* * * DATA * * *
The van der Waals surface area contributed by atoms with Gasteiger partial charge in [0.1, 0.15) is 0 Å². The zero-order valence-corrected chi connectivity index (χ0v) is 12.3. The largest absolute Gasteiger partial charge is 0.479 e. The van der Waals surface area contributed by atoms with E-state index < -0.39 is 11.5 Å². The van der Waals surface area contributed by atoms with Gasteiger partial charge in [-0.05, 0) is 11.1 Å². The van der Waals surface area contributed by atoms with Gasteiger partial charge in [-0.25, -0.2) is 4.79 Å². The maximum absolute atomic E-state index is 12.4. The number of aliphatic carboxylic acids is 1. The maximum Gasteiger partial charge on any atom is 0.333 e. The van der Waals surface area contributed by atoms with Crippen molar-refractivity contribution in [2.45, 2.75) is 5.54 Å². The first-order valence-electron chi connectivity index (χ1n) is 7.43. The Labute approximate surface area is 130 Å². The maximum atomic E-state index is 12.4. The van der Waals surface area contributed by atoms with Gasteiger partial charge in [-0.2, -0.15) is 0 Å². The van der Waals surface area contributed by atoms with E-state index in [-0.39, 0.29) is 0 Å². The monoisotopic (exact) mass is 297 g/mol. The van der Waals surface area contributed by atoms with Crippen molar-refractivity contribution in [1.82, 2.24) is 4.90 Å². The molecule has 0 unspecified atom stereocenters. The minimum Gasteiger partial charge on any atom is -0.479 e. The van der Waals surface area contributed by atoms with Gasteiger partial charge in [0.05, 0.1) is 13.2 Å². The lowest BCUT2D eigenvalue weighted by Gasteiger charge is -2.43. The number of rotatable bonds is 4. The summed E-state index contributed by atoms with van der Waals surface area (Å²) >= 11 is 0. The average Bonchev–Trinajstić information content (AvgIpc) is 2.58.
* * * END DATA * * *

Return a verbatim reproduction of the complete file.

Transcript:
The van der Waals surface area contributed by atoms with Gasteiger partial charge in [0.1, 0.15) is 0 Å². The zero-order valence-corrected chi connectivity index (χ0v) is 12.3. The largest absolute Gasteiger partial charge is 0.479 e. The van der Waals surface area contributed by atoms with E-state index < -0.39 is 11.5 Å². The van der Waals surface area contributed by atoms with Gasteiger partial charge in [-0.05, 0) is 11.1 Å². The van der Waals surface area contributed by atoms with Gasteiger partial charge in [-0.25, -0.2) is 4.79 Å². The maximum absolute atomic E-state index is 12.4. The number of aliphatic carboxylic acids is 1. The maximum Gasteiger partial charge on any atom is 0.333 e. The van der Waals surface area contributed by atoms with Crippen molar-refractivity contribution in [2.45, 2.75) is 5.54 Å². The first-order valence-electron chi connectivity index (χ1n) is 7.43. The Labute approximate surface area is 130 Å². The maximum atomic E-state index is 12.4. The van der Waals surface area contributed by atoms with Gasteiger partial charge in [-0.2, -0.15) is 0 Å². The van der Waals surface area contributed by atoms with E-state index in [-0.39, 0.29) is 0 Å². The monoisotopic (exact) mass is 297 g/mol. The van der Waals surface area contributed by atoms with Crippen molar-refractivity contribution in [1.82, 2.24) is 4.90 Å². The molecule has 0 unspecified atom stereocenters. The minimum Gasteiger partial charge on any atom is -0.479 e. The van der Waals surface area contributed by atoms with Gasteiger partial charge in [0.05, 0.1) is 13.2 Å². The lowest BCUT2D eigenvalue weighted by Gasteiger charge is -2.43. The number of rotatable bonds is 4. The summed E-state index contributed by atoms with van der Waals surface area (Å²) >= 11 is 0. The average Bonchev–Trinajstić information content (AvgIpc) is 2.58.